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Uncounted, Unstoppable: The Working Poor

The New York City recyclers in the Oscar-nominated documentary short 'Redemption', like Lilly, survive on the cans and plastic they cash in.

Five stories that have North Texas talking: What our unemployed-without-assistance working neighbors do to get by; Texas' next (energy) generation needs, chat online with the police and more.

The average number of workers reported as "out of the labor force" is 44 percent within a given South Dallas tract, according to a census crunch by the Dallas Observer's Jim Schutze. They don’t have a job and aren’t applying for jobs, but they’re not unemployed by government standards. So how are they eating with no government assistance and no steady gig or expectation to find one?

They’re putting in full-time hours or more washing cars near Fair Park; they’re raking through dumpsters to fish out cardboard for recycling. Schutze talked to a few of these people and found some pretty grounding stories of persistence despite disease and addiction and loss.

Area appreciators of the short documentary got some perspective on what it feels like to rake through trash while your children watch: Redemption, one of the shorts nominated for an Oscar this year, follows the diverse working poor of New York City who survive on cans and plastic they redeem for a living, and on the tender friendships they make during harsh days.  The short screened along with the other nominated works (and the winner, Inocente) at Texas Theatre this weekend before the awards show.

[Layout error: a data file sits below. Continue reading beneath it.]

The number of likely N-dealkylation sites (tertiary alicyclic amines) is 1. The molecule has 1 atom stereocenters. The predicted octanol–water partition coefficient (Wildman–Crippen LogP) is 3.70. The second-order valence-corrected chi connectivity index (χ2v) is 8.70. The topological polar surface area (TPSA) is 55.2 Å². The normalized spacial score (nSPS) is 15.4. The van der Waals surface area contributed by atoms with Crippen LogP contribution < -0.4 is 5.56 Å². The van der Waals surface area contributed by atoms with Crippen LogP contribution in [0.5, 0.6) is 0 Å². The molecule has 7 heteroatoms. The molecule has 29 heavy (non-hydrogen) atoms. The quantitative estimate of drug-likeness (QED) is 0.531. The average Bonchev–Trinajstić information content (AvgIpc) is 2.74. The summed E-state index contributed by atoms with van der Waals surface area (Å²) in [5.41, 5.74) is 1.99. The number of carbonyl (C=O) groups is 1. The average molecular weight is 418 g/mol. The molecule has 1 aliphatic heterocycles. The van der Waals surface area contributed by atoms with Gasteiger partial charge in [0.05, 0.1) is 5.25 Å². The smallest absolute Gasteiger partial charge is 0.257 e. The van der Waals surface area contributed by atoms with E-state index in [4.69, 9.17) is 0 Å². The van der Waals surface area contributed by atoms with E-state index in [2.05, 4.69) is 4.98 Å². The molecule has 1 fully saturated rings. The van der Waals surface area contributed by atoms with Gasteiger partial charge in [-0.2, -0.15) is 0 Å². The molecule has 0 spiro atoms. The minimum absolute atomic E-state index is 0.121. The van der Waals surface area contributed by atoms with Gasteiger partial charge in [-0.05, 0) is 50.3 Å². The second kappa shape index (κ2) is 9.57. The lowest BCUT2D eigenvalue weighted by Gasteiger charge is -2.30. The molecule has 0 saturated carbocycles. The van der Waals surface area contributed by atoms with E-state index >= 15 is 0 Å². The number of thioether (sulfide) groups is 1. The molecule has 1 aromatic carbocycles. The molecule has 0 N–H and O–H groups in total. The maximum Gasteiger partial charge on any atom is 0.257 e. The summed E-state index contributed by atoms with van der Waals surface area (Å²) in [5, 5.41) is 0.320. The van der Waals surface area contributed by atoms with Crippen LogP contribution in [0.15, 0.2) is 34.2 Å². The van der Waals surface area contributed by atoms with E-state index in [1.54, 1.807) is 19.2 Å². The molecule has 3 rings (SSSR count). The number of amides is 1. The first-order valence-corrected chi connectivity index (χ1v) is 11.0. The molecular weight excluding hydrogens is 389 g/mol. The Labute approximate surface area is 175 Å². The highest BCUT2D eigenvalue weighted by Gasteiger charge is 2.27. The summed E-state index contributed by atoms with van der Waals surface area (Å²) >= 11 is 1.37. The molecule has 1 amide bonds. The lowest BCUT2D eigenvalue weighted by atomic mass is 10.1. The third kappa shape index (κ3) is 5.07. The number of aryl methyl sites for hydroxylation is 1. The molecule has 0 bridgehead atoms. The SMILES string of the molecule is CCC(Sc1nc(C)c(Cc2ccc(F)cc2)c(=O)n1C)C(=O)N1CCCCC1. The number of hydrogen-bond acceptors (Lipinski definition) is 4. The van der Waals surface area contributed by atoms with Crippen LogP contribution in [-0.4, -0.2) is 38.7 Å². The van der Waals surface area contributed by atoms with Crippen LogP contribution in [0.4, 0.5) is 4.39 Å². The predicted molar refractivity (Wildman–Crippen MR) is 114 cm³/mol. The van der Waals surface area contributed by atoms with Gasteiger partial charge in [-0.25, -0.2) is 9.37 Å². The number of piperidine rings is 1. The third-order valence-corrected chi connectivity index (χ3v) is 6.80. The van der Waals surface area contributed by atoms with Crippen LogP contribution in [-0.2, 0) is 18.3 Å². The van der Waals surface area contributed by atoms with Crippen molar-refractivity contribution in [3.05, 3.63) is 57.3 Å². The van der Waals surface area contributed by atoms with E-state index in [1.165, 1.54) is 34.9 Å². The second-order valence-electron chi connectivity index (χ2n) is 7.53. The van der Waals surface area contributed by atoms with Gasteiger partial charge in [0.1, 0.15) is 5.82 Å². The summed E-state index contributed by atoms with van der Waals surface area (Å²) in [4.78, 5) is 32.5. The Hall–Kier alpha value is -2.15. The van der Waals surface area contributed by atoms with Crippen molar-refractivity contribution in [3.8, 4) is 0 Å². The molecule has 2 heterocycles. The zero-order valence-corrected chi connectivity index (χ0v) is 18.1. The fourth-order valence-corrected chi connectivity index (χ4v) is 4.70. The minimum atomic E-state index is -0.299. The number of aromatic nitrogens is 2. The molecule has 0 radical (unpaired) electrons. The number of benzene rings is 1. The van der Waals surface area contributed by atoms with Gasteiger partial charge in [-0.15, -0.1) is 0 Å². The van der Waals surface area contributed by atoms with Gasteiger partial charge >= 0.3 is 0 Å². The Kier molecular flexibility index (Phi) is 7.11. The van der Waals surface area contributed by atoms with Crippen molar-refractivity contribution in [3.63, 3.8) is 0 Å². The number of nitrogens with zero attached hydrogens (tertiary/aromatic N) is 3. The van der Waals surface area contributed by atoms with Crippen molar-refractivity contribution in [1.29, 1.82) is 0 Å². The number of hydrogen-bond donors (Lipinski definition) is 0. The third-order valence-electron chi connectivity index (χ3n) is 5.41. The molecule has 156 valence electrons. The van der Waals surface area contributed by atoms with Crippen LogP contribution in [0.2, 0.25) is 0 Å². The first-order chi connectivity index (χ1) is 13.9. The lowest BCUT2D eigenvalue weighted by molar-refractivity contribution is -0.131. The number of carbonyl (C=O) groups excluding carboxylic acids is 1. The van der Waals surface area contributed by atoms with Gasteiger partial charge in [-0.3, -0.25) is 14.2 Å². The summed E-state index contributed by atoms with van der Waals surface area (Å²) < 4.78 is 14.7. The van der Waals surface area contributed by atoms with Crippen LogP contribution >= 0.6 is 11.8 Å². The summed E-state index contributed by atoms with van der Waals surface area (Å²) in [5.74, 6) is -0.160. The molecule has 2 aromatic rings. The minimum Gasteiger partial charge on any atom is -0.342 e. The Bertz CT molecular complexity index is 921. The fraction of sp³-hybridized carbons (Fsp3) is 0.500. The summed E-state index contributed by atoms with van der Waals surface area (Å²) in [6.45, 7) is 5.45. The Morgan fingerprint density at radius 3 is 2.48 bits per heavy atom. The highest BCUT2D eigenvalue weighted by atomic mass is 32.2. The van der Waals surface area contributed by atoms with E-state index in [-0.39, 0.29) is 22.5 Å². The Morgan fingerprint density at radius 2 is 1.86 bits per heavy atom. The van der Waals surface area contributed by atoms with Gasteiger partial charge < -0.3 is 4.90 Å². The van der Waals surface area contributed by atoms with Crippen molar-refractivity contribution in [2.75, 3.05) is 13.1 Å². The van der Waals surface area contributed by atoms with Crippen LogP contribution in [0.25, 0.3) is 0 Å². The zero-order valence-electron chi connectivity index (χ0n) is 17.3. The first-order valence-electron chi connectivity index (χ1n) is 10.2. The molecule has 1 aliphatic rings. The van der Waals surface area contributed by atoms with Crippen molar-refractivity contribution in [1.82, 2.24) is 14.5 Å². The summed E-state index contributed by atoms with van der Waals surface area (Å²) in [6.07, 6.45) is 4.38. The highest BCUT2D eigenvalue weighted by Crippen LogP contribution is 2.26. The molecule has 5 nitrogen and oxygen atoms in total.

• The Public Utility Commission of Texas took some heat when the three-member group voted to raise the price cap on wholesale electricity this summer. Rolando Pablos is leaving his post on the PUC for another job in El Paso. His parting words to citizens upset about luring more power plants at their own cost after the trickle-down: "Because Texas is growing at such a fast rate, we need to be able to keep up with that demand. If we don’t keep up with new generation, we’re going to be in trouble." [Dallas Business Journal]

  • Preservation Texas released its list of the state’s most endangered historic sites saved and lost last year. Dallas’ Statler Hilton was among the rescued. The Dallas Morning News got a peek at the redo in March. And new beginnings abound in the vicinity. The Statler overlooks Main Street Garden and the city's old Municipal Building, where the city plans to house the University of North Texas' new law school. [Preservation Texas]

  • So you’re at a restaurant in Arlington and you’re pretty sure the woman a couple booths over is a ringer for the one pictured on police department’s Most Wanted poster. What do you do? You could A) call 911, not realizing in the rush of the moment that this is not that kind of emergency; or B) log on to APD’s 24-hour Live Chat system, saving the department money and time. APD hopes citizens will choose the latter, as officers deem a yearlong test a success. [Arlington Police Department]

  • If you like to treat your wee-hours insomnia with a dose of KERA-Channel 13, be aware that the station will be off the air for technical work between 1 and 5 a.m. Tuesday and possibly Wednesday. Great time to pop in a Downton Abbey DVD -- or so we hear.